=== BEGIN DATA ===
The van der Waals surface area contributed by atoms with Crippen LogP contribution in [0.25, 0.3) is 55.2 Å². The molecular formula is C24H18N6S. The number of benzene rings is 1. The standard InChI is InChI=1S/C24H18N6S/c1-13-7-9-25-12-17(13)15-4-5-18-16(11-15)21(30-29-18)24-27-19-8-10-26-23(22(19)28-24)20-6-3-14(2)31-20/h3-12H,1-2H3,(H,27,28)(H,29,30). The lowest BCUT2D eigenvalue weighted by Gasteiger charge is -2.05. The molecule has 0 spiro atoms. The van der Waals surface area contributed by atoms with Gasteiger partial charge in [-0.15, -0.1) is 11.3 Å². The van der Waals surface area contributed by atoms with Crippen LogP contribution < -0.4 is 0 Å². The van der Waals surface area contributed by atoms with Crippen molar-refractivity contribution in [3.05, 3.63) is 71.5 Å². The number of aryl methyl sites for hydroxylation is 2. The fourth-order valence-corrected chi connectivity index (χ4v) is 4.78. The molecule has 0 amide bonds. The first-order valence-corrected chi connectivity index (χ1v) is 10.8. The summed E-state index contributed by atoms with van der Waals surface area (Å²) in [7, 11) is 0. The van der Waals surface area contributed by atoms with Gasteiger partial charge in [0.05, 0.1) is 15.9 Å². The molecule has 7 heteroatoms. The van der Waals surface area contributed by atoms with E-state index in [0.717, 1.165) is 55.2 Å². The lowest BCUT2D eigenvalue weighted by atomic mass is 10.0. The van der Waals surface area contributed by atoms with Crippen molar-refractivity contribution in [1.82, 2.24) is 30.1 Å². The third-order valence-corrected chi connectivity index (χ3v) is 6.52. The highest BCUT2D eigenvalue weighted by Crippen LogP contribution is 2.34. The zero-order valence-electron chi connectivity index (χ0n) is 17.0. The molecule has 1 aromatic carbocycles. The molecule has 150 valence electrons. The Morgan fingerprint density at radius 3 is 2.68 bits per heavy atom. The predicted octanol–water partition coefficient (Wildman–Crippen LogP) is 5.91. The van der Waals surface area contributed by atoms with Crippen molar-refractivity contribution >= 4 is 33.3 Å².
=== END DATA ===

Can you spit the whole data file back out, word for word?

The van der Waals surface area contributed by atoms with Crippen LogP contribution in [0.25, 0.3) is 55.2 Å². The molecular formula is C24H18N6S. The number of benzene rings is 1. The standard InChI is InChI=1S/C24H18N6S/c1-13-7-9-25-12-17(13)15-4-5-18-16(11-15)21(30-29-18)24-27-19-8-10-26-23(22(19)28-24)20-6-3-14(2)31-20/h3-12H,1-2H3,(H,27,28)(H,29,30). The lowest BCUT2D eigenvalue weighted by Gasteiger charge is -2.05. The molecule has 0 spiro atoms. The van der Waals surface area contributed by atoms with Gasteiger partial charge in [-0.15, -0.1) is 11.3 Å². The van der Waals surface area contributed by atoms with Crippen LogP contribution < -0.4 is 0 Å². The van der Waals surface area contributed by atoms with Crippen molar-refractivity contribution in [3.05, 3.63) is 71.5 Å². The number of aryl methyl sites for hydroxylation is 2. The fourth-order valence-corrected chi connectivity index (χ4v) is 4.78. The molecule has 0 amide bonds. The first-order valence-corrected chi connectivity index (χ1v) is 10.8. The summed E-state index contributed by atoms with van der Waals surface area (Å²) in [7, 11) is 0. The van der Waals surface area contributed by atoms with Gasteiger partial charge in [0.05, 0.1) is 15.9 Å². The molecule has 7 heteroatoms. The van der Waals surface area contributed by atoms with E-state index in [0.717, 1.165) is 55.2 Å². The lowest BCUT2D eigenvalue weighted by atomic mass is 10.0. The van der Waals surface area contributed by atoms with Crippen molar-refractivity contribution in [1.82, 2.24) is 30.1 Å². The third-order valence-corrected chi connectivity index (χ3v) is 6.52. The highest BCUT2D eigenvalue weighted by Crippen LogP contribution is 2.34. The zero-order valence-electron chi connectivity index (χ0n) is 17.0. The molecule has 1 aromatic carbocycles. The molecule has 150 valence electrons. The Morgan fingerprint density at radius 3 is 2.68 bits per heavy atom. The predicted octanol–water partition coefficient (Wildman–Crippen LogP) is 5.91. The van der Waals surface area contributed by atoms with Crippen molar-refractivity contribution >= 4 is 33.3 Å².